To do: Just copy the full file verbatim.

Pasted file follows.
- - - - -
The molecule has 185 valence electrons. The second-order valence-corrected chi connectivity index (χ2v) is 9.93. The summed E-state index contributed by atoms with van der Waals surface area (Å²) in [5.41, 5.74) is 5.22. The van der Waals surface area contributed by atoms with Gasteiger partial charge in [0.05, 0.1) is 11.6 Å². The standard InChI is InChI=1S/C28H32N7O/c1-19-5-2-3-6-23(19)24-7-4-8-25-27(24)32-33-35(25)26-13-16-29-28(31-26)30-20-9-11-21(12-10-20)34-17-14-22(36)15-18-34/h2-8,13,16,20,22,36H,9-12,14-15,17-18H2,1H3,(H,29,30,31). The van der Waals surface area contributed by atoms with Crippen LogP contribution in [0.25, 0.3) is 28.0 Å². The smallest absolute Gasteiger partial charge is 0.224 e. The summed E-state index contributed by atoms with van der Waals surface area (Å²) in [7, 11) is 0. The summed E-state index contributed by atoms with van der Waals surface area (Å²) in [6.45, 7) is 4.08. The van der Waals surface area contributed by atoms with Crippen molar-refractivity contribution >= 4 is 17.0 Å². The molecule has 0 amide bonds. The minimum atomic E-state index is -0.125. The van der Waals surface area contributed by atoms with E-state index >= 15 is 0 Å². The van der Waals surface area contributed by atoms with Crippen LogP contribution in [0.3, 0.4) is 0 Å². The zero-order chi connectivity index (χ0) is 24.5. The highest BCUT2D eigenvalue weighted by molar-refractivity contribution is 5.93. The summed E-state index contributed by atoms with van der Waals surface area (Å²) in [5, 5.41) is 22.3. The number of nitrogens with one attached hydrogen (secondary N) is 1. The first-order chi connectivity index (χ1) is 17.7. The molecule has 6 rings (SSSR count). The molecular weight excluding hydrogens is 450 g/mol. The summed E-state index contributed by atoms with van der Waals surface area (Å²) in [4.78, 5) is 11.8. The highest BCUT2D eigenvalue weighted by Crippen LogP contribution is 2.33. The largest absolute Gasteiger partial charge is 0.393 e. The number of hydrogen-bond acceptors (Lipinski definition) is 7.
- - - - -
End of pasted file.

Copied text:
The molecule has 185 valence electrons. The second-order valence-corrected chi connectivity index (χ2v) is 9.93. The summed E-state index contributed by atoms with van der Waals surface area (Å²) in [5.41, 5.74) is 5.22. The van der Waals surface area contributed by atoms with Gasteiger partial charge in [0.05, 0.1) is 11.6 Å². The standard InChI is InChI=1S/C28H32N7O/c1-19-5-2-3-6-23(19)24-7-4-8-25-27(24)32-33-35(25)26-13-16-29-28(31-26)30-20-9-11-21(12-10-20)34-17-14-22(36)15-18-34/h2-8,13,16,20,22,36H,9-12,14-15,17-18H2,1H3,(H,29,30,31). The van der Waals surface area contributed by atoms with Crippen LogP contribution in [0.25, 0.3) is 28.0 Å². The smallest absolute Gasteiger partial charge is 0.224 e. The summed E-state index contributed by atoms with van der Waals surface area (Å²) in [7, 11) is 0. The summed E-state index contributed by atoms with van der Waals surface area (Å²) in [6.45, 7) is 4.08. The van der Waals surface area contributed by atoms with Crippen molar-refractivity contribution >= 4 is 17.0 Å². The molecule has 0 amide bonds. The minimum atomic E-state index is -0.125. The van der Waals surface area contributed by atoms with E-state index >= 15 is 0 Å². The van der Waals surface area contributed by atoms with Crippen LogP contribution in [0.3, 0.4) is 0 Å². The zero-order chi connectivity index (χ0) is 24.5. The highest BCUT2D eigenvalue weighted by molar-refractivity contribution is 5.93. The summed E-state index contributed by atoms with van der Waals surface area (Å²) in [5, 5.41) is 22.3. The number of nitrogens with one attached hydrogen (secondary N) is 1. The first-order chi connectivity index (χ1) is 17.7. The molecule has 6 rings (SSSR count). The molecular weight excluding hydrogens is 450 g/mol. The summed E-state index contributed by atoms with van der Waals surface area (Å²) in [4.78, 5) is 11.8. The highest BCUT2D eigenvalue weighted by Crippen LogP contribution is 2.33. The largest absolute Gasteiger partial charge is 0.393 e. The number of hydrogen-bond acceptors (Lipinski definition) is 7.